The WSCUC (WASC Senior College and University Commission), also known as “the Commission”, is responsible for the accreditation of public and private universities, colleges and four-year colleges in the United States. The WSCUC accredits institutions as a whole, not individual programs. The WSCUC accreditation process therefore not only promotes the development and maintenance of effective study programs, but also a high level of quality in study and teaching.
Regional Jurisdiction: California, Hawaii, Guam, American Samoa, Northern Mariana Islands, Federated States of Micronesia, Palau, and others
Benefits of regional accreditation in the US
In addition to the officially recognized regional accreditations, there are also accreditation agencies that are not accepted by CHEA, ASPA or the US Department of Education. The following list provides reasons why an officially recognized accreditation is beneficial not only for the university itself, but also for its international students:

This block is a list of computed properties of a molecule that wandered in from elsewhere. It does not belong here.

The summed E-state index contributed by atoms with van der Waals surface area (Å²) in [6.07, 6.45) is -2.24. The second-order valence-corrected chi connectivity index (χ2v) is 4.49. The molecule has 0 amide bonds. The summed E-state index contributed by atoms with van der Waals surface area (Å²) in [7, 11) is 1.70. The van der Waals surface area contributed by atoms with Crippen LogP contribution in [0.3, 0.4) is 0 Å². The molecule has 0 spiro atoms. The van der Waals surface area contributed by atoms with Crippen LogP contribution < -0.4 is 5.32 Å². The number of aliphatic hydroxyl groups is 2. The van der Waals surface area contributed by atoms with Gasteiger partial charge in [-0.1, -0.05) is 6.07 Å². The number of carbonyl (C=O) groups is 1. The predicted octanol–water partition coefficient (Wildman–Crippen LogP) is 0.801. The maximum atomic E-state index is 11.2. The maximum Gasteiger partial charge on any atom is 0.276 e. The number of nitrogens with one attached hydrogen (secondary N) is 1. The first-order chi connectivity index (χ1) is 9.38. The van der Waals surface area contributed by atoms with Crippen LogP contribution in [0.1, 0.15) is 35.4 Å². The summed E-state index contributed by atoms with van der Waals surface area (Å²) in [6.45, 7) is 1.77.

- The recognition of studies and qualifications as a Bachelor or Master at US universities without regional or national accreditation is problematic not only in the States but also abroad.
- A change of study, for example from a community college to a university, is only possible with an official regional accreditation.
- Receiving state funding such as BAföG abroad or scholarships is linked to attending a regionally accredited university that is attending a regionally accredited university.
- Employers in the USA or abroad usually only recognize a degree if it was completed at an officially recognized university.
Criticism of regional accreditations
There are various interest groups among universities that are calling for more state control in higher education. The transformation of the higher education sector that goes hand in hand with regional accreditations into a task that is more and more subject to the individual states is seen as a cut in academic freedom.